Demonising Justin Gatlin
13th September 2015
The recorded competition performance of Russian Olympic athletes decreased from 2004 to 2019 despite the alleged doping that took place in this era, a new study published by RunRepeat has found. The study involved 24,020 track and field results recorded by 400 Russian athletes who had competed at the Olympic Games during the 1993 to 2019 period.
The study found that since 2004, 76% of athletics disciplines reported a decreasing trend in yearly performance. It also found that since 2004, there was a marked drop in season best performances (see right). This reflects research conducted by The Sports Integrity Initiative, which found that Russian athletes got slower from 2005 onwards.
The 2003 edition was the first World Anti-Doping Code, taking effect from 2004. The first edition of the Prohibited List did not take effect until 2004. Before these harmonised rules came into effect, anti-doping was conducted by national and international federations. The study’s findings suggest that Russia may have eased back on in competition doping, causing the drop in performance, because of the introduction of the Code and Prohibited List.
In 2016, an investigation by BuzzFeed found that the number of world records had plateaued over a similar time frame. It suggested that some world records – set in the 1980s before doping controls were widespread – may never be broken.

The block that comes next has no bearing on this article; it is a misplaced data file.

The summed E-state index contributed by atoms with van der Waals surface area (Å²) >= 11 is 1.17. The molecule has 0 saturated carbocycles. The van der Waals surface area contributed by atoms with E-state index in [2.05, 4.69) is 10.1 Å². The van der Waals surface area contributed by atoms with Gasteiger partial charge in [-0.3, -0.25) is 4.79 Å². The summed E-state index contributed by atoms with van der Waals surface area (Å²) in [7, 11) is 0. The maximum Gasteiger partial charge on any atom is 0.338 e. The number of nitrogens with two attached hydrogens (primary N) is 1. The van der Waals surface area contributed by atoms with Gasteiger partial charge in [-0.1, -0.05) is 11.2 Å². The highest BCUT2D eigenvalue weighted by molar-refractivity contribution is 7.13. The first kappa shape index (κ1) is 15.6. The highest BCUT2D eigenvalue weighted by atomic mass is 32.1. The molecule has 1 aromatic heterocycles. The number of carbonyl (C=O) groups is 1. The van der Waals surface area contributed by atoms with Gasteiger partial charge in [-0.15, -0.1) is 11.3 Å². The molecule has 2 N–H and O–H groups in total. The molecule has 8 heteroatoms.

In his book, Dr. Grigory Rodchenkov suggests that this resulted in a change in approach. Prohibited substances were not used in competition to win medals, but outside of competition to help athletes recover from brutal training regimes. ‘It is assumed that sport doping is harmful, but the science doesn’t bear that out’, writes the former Director of the Moscow Laboratory. ‘You might read that a weightlifter died young and was “a heavy steroid user for years”, but if he was overdosing on steroids, he was probably also engaging in an abusive diet and training regimen […] Training at the Olympic level puts significant strain on the body. Steroids reduce fatigue and trauma, and can also help muscles recover more quickly.’
If Russians were doping to improve their competition performance, it would appear that the policy wasn’t successful. The Study found that from 1993 to 2015, just 5.6% of the athletes analysed had their personal bests disqualified for doping. However, this assumes that the best results would be recorded by athletes caught doping during competition. This notion is dispelled by Dr. Rodchenkov in his book.
‘I disdain the notion of athletes being “clean”’, he writes. ‘Soviet and Russian athletes were almost always clean when they had to be, meaning we managed to wash out the evidence of their doping schemes before sending them into competition. They were clean in the same way a laundry shirt is clean – you wash dirty things to make them clean.’
Previous analysis by RunRepeat found that the results of banned athletes were better than clean athletes in 15 out of 21 disciplines. This would appear to suggest that the approach of using prohibited substances outside of competition is effective. Smart dopers are not caught during competition.
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